McKay Patrol is the Uniting Church’s outback ministry based in Cloncurry. Patrol Padre Rev Garry Hardingham travels around western Queensland in a twenty-six year old Cessna 182 aircraft known affectionately as MJZ visiting remote properties and townships offering ministry in the name of Jesus and on behalf of the Uniting Church in Australia. This is one of his stories…
You know when you get married, you make all these vows and you really don’t think about them as deeply as you should; a bit like buying a new car, you know these cheap little 4 cylinder jobs that cost you about the same as an icecream. But then you discover after that you are locked into getting them serviced at a cost that suddenly doubled the value of the original cost of the car. It’s a bit like getting married. Cause no matter what you think about them, when you’ve said “I do” you not only gain a spouse, but you gain a whole new family. And, believe me, often it can be the family that you didn’t fall in love with originally that can cause you the most pain.
But I’m not writing about denigrating my in-laws…I love them…they’re mad, but that’s okay. I’m writing this because Ordination is also a bit like marriage. You see, when you get ordained, you promise this little thing that you may more or less think of as a throw away line, namely “will you also commit yourself to the wider Church?” and you answer “yep, sure.” Little realising that in the Presbytery, Synod or Assembly office your name is instantly placed into the “Fools we can use” file and you find yourself on Synod committees and Assembly agency support teams and Pastoral Relation Committees or being asked to single-handedly to represent the Uniting Church at the next visit of the Pope. Not that I don’t like being part of the wider Church…it’s actually a good laugh and makes me realise just how wonderful Cloncurry really is. Just like have sisters-in-laws makes you realise that, by the grace of God, you married the pick of the bunch.
So where am I going? Oh yes, Thursday Island. (or as we call it “T.I.”)
As part of every good minister’s service to wider Church, I put my hand up to help in doing some work for the congregations in the Torres Strait (for you Victorians and Taswegians that’s at the opposite end of Australia…where Melbourne isn’t). And so I volunteered to take a bloke and some stuff up to T.I. and do some electrical work on Horn Island. Now the big problem with T.I is that EVRYTHING is expensive and unreliable. I worked there for a while when I was employed by Telstra and getting anything onto or off T.I. is a painful experience fraught with high costs and slow transport. This is mainly because anything that you want to take up to T.I. goes on a barge, which I think must go via China. And when your precious stuff arrives on T.I. often it’s broken or you discover it was chucked overboard when they rounded the Cape of Good Hope or was attacked by pirates while the crossing of the Atlantic during their 3 year voyage. This is of course a joke…it usually only takes 2 years.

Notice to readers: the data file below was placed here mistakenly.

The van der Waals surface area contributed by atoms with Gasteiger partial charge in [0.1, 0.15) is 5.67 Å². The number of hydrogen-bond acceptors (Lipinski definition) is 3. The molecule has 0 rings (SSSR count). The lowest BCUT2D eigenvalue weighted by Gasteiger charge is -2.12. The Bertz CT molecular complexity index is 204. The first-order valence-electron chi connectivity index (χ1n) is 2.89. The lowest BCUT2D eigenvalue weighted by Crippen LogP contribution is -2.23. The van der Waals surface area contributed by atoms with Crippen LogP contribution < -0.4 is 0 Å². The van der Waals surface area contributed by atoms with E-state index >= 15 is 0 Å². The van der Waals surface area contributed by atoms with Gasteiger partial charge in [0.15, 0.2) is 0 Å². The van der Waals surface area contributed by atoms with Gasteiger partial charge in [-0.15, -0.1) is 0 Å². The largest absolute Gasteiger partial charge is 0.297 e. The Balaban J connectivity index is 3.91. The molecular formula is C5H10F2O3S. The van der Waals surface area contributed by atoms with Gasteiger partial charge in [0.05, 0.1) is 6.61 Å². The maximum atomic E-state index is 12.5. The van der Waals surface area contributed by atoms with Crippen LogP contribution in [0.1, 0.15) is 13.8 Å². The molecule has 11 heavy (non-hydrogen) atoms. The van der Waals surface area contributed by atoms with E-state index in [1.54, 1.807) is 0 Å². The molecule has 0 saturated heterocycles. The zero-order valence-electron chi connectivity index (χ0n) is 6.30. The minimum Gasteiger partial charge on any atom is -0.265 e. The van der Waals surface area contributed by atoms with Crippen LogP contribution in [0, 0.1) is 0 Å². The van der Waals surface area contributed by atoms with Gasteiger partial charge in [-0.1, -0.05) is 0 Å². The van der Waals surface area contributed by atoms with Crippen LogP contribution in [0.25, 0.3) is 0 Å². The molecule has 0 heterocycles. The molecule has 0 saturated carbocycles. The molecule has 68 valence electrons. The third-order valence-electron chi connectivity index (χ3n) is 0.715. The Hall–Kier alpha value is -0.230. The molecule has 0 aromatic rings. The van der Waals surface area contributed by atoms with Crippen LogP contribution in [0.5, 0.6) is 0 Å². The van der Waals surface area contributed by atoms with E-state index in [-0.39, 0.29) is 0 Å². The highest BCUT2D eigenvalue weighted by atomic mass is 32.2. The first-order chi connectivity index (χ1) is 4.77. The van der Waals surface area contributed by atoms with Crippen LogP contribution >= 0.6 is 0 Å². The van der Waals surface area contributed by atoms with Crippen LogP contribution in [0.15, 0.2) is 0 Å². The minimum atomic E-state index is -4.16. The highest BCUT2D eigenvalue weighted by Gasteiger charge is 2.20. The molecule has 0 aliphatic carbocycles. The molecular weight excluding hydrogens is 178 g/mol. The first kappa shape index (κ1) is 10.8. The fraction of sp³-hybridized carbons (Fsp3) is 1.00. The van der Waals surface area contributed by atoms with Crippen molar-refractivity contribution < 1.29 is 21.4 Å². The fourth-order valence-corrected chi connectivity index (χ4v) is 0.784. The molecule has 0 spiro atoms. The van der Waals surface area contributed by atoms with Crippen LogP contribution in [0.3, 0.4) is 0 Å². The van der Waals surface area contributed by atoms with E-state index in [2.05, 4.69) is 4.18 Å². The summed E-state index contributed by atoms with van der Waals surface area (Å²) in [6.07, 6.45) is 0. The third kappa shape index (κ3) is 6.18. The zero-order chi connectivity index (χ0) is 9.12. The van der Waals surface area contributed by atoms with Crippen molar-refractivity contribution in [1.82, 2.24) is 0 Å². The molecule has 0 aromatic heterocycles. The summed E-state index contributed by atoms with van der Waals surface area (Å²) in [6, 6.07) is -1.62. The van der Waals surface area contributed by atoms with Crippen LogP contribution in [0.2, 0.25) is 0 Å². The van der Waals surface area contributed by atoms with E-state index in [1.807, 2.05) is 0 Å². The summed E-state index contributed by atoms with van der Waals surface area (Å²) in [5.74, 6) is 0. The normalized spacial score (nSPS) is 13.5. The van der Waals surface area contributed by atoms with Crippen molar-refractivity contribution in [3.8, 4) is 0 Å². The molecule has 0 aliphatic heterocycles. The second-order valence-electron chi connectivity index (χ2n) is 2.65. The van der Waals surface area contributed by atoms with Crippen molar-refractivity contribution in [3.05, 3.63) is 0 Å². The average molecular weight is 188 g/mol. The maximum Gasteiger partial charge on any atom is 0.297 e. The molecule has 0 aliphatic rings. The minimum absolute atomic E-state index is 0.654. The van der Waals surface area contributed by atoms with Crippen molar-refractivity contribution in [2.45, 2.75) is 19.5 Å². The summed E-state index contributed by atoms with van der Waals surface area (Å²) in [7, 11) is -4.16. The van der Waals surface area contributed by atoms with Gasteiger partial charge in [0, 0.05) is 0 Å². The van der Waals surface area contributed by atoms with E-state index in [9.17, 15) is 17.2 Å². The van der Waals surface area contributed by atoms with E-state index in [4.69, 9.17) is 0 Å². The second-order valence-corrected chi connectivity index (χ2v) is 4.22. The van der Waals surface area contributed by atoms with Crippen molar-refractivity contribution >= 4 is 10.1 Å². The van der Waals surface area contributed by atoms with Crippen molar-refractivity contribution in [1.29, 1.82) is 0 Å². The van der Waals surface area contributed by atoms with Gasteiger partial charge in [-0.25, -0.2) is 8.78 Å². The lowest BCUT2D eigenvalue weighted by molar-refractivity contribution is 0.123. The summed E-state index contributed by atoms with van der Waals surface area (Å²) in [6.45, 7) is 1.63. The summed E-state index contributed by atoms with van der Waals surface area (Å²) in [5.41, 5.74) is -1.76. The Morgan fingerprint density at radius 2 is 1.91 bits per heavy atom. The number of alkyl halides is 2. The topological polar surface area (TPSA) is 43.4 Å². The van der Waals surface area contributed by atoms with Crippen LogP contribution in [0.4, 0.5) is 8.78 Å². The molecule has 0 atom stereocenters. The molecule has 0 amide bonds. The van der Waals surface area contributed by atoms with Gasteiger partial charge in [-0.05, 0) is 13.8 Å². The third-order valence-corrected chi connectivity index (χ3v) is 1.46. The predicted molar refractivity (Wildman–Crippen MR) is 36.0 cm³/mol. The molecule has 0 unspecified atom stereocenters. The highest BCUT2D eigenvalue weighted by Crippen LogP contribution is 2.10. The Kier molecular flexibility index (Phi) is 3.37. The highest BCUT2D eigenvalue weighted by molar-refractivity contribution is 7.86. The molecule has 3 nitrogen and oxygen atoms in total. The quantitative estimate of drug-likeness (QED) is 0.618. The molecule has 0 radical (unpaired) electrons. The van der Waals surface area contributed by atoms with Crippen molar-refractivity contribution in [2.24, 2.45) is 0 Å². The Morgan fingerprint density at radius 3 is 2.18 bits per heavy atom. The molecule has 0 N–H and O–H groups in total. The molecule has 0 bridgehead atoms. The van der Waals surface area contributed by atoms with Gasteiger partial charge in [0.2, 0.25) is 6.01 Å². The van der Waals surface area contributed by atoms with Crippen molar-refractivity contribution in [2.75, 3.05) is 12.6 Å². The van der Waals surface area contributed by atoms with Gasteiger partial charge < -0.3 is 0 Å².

And so, it was decided that we would take MJZ. After all I was going to Weipa to be part of Michelle Cook’s recognition of the commencement of her licensed year (I must warn her before she gets ordained to look carefully at the vows!). The trip would take in a PRC meeting in Townsville, some more meetings on the Atherton Tablelands (which also meant a few nights with the mother-in-law…mostly harmless), picking up a bloke called Rolley, flying to Weipa and then on to T.I. Rolley was gonna bring a few flouro tubes for the Horn Island Church and a ceiling fan for the T.I. manse. “It won’t take much room” was his comforting reply to my enquiries. And so, right on cue at the Atherton airstrip, Rolley rocks up with his small consignment (at this point look up small in the dictionary)
I will avoid the gory details, but suffice to say we did get all of it in the aircraft, mindful of weight and balance and correct securing techniques, and off we went. Oh did I mention that Presbytery wanted us to take a box of hymn books up…or that a friend gave Teresa a bag of craft books…or what about the loaves of bread Rolley brought along….or the bags of fruit!!
Suffice to say, MJZ performed magnificently…as usual. The lights and fan were duly installed, the folk on T.I were very appreciative and as a bonus we got to fly home via the west coast of Queensland…stopping in Karumba for some Barramundi and chips for lunch. It’s a tough life.
Photo : Rolley and Teresa unload the consignment on Horn Island